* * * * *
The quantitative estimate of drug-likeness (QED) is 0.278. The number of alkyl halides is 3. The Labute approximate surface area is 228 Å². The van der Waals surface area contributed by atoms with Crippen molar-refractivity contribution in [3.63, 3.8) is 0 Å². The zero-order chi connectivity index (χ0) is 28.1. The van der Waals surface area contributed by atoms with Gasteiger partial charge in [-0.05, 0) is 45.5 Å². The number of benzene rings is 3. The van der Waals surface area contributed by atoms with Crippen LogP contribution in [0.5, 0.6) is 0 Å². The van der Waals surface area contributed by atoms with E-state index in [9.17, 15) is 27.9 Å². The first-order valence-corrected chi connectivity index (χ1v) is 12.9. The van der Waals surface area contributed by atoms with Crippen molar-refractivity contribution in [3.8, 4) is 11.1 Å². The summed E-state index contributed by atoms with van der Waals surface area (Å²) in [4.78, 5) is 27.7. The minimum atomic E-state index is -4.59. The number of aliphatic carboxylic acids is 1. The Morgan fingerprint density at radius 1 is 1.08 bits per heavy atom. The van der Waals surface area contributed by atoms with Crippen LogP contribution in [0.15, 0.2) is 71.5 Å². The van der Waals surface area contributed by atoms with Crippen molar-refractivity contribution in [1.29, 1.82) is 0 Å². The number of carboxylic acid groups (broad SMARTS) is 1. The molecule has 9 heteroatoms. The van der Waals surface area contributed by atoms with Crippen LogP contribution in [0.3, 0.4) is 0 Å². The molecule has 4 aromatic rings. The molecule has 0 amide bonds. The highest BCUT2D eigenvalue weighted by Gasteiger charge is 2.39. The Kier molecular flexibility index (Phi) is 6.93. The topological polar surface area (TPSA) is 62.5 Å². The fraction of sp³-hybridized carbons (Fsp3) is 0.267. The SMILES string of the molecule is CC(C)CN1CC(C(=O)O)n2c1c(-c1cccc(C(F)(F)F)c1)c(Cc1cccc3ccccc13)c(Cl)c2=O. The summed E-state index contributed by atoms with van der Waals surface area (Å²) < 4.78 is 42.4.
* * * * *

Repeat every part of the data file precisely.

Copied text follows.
The quantitative estimate of drug-likeness (QED) is 0.278. The number of alkyl halides is 3. The Labute approximate surface area is 228 Å². The van der Waals surface area contributed by atoms with Crippen molar-refractivity contribution in [3.63, 3.8) is 0 Å². The zero-order chi connectivity index (χ0) is 28.1. The van der Waals surface area contributed by atoms with Gasteiger partial charge in [-0.05, 0) is 45.5 Å². The number of benzene rings is 3. The van der Waals surface area contributed by atoms with Crippen LogP contribution in [0.5, 0.6) is 0 Å². The van der Waals surface area contributed by atoms with E-state index in [9.17, 15) is 27.9 Å². The first-order valence-corrected chi connectivity index (χ1v) is 12.9. The van der Waals surface area contributed by atoms with Crippen molar-refractivity contribution in [3.8, 4) is 11.1 Å². The summed E-state index contributed by atoms with van der Waals surface area (Å²) in [4.78, 5) is 27.7. The minimum atomic E-state index is -4.59. The number of aliphatic carboxylic acids is 1. The Morgan fingerprint density at radius 1 is 1.08 bits per heavy atom. The van der Waals surface area contributed by atoms with Crippen LogP contribution in [0.15, 0.2) is 71.5 Å². The van der Waals surface area contributed by atoms with Crippen molar-refractivity contribution in [1.29, 1.82) is 0 Å². The number of carboxylic acid groups (broad SMARTS) is 1. The molecule has 9 heteroatoms. The van der Waals surface area contributed by atoms with Crippen LogP contribution in [0.3, 0.4) is 0 Å². The molecule has 4 aromatic rings. The molecule has 0 amide bonds. The highest BCUT2D eigenvalue weighted by Gasteiger charge is 2.39. The Kier molecular flexibility index (Phi) is 6.93. The topological polar surface area (TPSA) is 62.5 Å². The fraction of sp³-hybridized carbons (Fsp3) is 0.267. The SMILES string of the molecule is CC(C)CN1CC(C(=O)O)n2c1c(-c1cccc(C(F)(F)F)c1)c(Cc1cccc3ccccc13)c(Cl)c2=O. The summed E-state index contributed by atoms with van der Waals surface area (Å²) < 4.78 is 42.4.